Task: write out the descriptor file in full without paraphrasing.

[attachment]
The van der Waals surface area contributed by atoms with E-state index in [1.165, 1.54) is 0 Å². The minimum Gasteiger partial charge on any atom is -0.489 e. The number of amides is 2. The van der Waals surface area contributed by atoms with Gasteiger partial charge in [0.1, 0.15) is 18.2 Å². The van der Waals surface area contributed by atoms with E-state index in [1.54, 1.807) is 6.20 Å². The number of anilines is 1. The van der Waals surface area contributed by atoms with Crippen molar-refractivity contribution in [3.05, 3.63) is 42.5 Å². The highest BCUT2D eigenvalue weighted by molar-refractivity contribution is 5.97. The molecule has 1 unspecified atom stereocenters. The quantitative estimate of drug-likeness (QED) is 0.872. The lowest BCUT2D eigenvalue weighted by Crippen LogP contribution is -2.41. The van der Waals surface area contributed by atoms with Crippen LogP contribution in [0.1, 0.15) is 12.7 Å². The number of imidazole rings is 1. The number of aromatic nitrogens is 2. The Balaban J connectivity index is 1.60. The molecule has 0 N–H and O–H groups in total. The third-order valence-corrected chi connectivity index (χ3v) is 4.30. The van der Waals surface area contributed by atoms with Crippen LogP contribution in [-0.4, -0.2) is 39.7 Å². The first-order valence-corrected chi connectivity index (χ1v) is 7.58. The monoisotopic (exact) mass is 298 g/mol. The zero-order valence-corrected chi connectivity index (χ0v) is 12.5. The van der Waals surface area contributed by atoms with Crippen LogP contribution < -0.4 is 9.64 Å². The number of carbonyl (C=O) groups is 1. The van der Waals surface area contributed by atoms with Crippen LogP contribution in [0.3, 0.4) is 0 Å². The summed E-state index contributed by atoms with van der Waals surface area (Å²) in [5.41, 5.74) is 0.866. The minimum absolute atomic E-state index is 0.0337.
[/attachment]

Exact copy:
The van der Waals surface area contributed by atoms with E-state index in [1.165, 1.54) is 0 Å². The minimum Gasteiger partial charge on any atom is -0.489 e. The number of amides is 2. The van der Waals surface area contributed by atoms with Gasteiger partial charge in [0.1, 0.15) is 18.2 Å². The van der Waals surface area contributed by atoms with E-state index in [1.54, 1.807) is 6.20 Å². The number of anilines is 1. The van der Waals surface area contributed by atoms with Crippen molar-refractivity contribution in [3.05, 3.63) is 42.5 Å². The highest BCUT2D eigenvalue weighted by molar-refractivity contribution is 5.97. The molecule has 1 unspecified atom stereocenters. The quantitative estimate of drug-likeness (QED) is 0.872. The lowest BCUT2D eigenvalue weighted by Crippen LogP contribution is -2.41. The van der Waals surface area contributed by atoms with Crippen LogP contribution in [0.1, 0.15) is 12.7 Å². The number of imidazole rings is 1. The number of aromatic nitrogens is 2. The Balaban J connectivity index is 1.60. The molecule has 0 N–H and O–H groups in total. The third-order valence-corrected chi connectivity index (χ3v) is 4.30. The van der Waals surface area contributed by atoms with Crippen LogP contribution in [-0.4, -0.2) is 39.7 Å². The first-order valence-corrected chi connectivity index (χ1v) is 7.58. The monoisotopic (exact) mass is 298 g/mol. The zero-order valence-corrected chi connectivity index (χ0v) is 12.5. The van der Waals surface area contributed by atoms with Crippen LogP contribution < -0.4 is 9.64 Å². The number of carbonyl (C=O) groups is 1. The van der Waals surface area contributed by atoms with Crippen LogP contribution in [0.3, 0.4) is 0 Å². The summed E-state index contributed by atoms with van der Waals surface area (Å²) in [5.41, 5.74) is 0.866. The minimum absolute atomic E-state index is 0.0337.